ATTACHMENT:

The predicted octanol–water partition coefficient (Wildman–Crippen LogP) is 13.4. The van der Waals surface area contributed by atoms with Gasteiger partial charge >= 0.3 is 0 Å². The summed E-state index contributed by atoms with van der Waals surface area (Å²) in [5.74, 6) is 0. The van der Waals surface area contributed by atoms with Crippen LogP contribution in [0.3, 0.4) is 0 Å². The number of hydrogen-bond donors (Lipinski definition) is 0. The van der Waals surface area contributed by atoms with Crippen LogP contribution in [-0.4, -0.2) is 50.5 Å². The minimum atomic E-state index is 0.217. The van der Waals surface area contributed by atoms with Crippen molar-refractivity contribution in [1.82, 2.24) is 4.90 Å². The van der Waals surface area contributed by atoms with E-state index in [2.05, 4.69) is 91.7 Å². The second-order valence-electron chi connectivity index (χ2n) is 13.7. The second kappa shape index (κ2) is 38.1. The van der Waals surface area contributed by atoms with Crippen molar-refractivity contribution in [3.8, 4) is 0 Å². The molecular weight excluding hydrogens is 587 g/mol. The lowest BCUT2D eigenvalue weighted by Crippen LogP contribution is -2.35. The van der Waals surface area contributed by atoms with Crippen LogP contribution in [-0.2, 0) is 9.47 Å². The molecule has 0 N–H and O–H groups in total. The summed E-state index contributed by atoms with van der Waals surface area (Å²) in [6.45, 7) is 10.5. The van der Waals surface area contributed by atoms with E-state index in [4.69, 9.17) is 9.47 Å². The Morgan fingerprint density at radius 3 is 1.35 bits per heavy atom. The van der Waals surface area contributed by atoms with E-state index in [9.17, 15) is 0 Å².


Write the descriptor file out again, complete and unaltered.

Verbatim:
The predicted octanol–water partition coefficient (Wildman–Crippen LogP) is 13.4. The van der Waals surface area contributed by atoms with Gasteiger partial charge >= 0.3 is 0 Å². The summed E-state index contributed by atoms with van der Waals surface area (Å²) in [5.74, 6) is 0. The van der Waals surface area contributed by atoms with Crippen LogP contribution in [0.3, 0.4) is 0 Å². The number of hydrogen-bond donors (Lipinski definition) is 0. The van der Waals surface area contributed by atoms with Crippen LogP contribution in [-0.4, -0.2) is 50.5 Å². The minimum atomic E-state index is 0.217. The van der Waals surface area contributed by atoms with Crippen molar-refractivity contribution in [1.82, 2.24) is 4.90 Å². The van der Waals surface area contributed by atoms with E-state index in [2.05, 4.69) is 91.7 Å². The second-order valence-electron chi connectivity index (χ2n) is 13.7. The second kappa shape index (κ2) is 38.1. The van der Waals surface area contributed by atoms with Crippen molar-refractivity contribution in [3.8, 4) is 0 Å². The molecular weight excluding hydrogens is 587 g/mol. The lowest BCUT2D eigenvalue weighted by Crippen LogP contribution is -2.35. The van der Waals surface area contributed by atoms with Crippen LogP contribution in [-0.2, 0) is 9.47 Å². The molecule has 0 N–H and O–H groups in total. The summed E-state index contributed by atoms with van der Waals surface area (Å²) in [6.45, 7) is 10.5. The van der Waals surface area contributed by atoms with E-state index in [4.69, 9.17) is 9.47 Å². The Morgan fingerprint density at radius 3 is 1.35 bits per heavy atom. The van der Waals surface area contributed by atoms with E-state index in [9.17, 15) is 0 Å².